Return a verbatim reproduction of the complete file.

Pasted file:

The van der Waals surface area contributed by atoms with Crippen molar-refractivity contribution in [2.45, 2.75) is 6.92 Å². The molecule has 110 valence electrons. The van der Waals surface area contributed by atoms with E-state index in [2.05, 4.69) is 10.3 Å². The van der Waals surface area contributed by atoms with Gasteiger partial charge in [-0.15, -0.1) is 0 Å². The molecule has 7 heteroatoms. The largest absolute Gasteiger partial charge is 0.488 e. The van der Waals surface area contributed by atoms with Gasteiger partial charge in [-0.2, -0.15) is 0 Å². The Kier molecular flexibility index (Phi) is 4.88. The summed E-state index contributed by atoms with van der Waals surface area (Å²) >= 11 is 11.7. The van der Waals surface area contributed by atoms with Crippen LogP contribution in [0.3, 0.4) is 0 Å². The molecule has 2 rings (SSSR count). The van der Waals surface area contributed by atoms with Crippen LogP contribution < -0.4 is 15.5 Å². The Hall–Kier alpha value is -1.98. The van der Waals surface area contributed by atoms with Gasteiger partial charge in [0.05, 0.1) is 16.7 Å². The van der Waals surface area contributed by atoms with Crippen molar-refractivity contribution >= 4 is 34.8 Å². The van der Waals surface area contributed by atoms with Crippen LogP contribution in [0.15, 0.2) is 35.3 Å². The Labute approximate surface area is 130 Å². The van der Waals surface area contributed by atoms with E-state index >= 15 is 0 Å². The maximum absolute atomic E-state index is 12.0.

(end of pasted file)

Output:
The van der Waals surface area contributed by atoms with Crippen molar-refractivity contribution in [2.45, 2.75) is 6.92 Å². The molecule has 110 valence electrons. The van der Waals surface area contributed by atoms with E-state index in [2.05, 4.69) is 10.3 Å². The van der Waals surface area contributed by atoms with Gasteiger partial charge in [-0.15, -0.1) is 0 Å². The molecule has 7 heteroatoms. The largest absolute Gasteiger partial charge is 0.488 e. The van der Waals surface area contributed by atoms with Gasteiger partial charge in [-0.2, -0.15) is 0 Å². The Kier molecular flexibility index (Phi) is 4.88. The summed E-state index contributed by atoms with van der Waals surface area (Å²) >= 11 is 11.7. The van der Waals surface area contributed by atoms with Crippen LogP contribution in [0.3, 0.4) is 0 Å². The molecule has 2 rings (SSSR count). The van der Waals surface area contributed by atoms with Crippen LogP contribution < -0.4 is 15.5 Å². The Hall–Kier alpha value is -1.98. The van der Waals surface area contributed by atoms with Gasteiger partial charge in [0.05, 0.1) is 16.7 Å². The van der Waals surface area contributed by atoms with Crippen molar-refractivity contribution >= 4 is 34.8 Å². The van der Waals surface area contributed by atoms with Crippen LogP contribution in [0.15, 0.2) is 35.3 Å². The Labute approximate surface area is 130 Å². The van der Waals surface area contributed by atoms with E-state index >= 15 is 0 Å². The maximum absolute atomic E-state index is 12.0.